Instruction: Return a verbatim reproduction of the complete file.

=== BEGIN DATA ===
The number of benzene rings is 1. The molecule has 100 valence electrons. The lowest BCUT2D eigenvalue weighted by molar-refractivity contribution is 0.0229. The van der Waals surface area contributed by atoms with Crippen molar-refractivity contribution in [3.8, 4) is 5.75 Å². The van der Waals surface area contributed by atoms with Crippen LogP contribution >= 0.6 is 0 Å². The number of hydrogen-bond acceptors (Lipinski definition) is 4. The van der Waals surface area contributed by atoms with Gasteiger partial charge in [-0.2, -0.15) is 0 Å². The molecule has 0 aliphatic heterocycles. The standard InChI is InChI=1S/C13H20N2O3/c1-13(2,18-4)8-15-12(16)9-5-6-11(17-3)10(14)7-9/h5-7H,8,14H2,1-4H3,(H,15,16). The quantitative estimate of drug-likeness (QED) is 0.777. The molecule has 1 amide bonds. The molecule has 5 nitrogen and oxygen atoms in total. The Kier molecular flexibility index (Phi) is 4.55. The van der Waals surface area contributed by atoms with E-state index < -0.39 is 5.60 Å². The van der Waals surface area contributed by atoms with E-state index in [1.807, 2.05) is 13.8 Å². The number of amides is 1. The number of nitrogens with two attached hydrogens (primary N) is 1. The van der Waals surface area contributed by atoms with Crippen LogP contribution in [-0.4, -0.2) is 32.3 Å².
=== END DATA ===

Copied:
The number of benzene rings is 1. The molecule has 100 valence electrons. The lowest BCUT2D eigenvalue weighted by molar-refractivity contribution is 0.0229. The van der Waals surface area contributed by atoms with Crippen molar-refractivity contribution in [3.8, 4) is 5.75 Å². The van der Waals surface area contributed by atoms with Crippen LogP contribution >= 0.6 is 0 Å². The number of hydrogen-bond acceptors (Lipinski definition) is 4. The van der Waals surface area contributed by atoms with Gasteiger partial charge in [-0.2, -0.15) is 0 Å². The molecule has 0 aliphatic heterocycles. The standard InChI is InChI=1S/C13H20N2O3/c1-13(2,18-4)8-15-12(16)9-5-6-11(17-3)10(14)7-9/h5-7H,8,14H2,1-4H3,(H,15,16). The quantitative estimate of drug-likeness (QED) is 0.777. The molecule has 1 amide bonds. The molecule has 5 nitrogen and oxygen atoms in total. The Kier molecular flexibility index (Phi) is 4.55. The van der Waals surface area contributed by atoms with E-state index < -0.39 is 5.60 Å². The van der Waals surface area contributed by atoms with E-state index in [1.807, 2.05) is 13.8 Å². The number of amides is 1. The number of nitrogens with two attached hydrogens (primary N) is 1. The van der Waals surface area contributed by atoms with Crippen LogP contribution in [-0.4, -0.2) is 32.3 Å².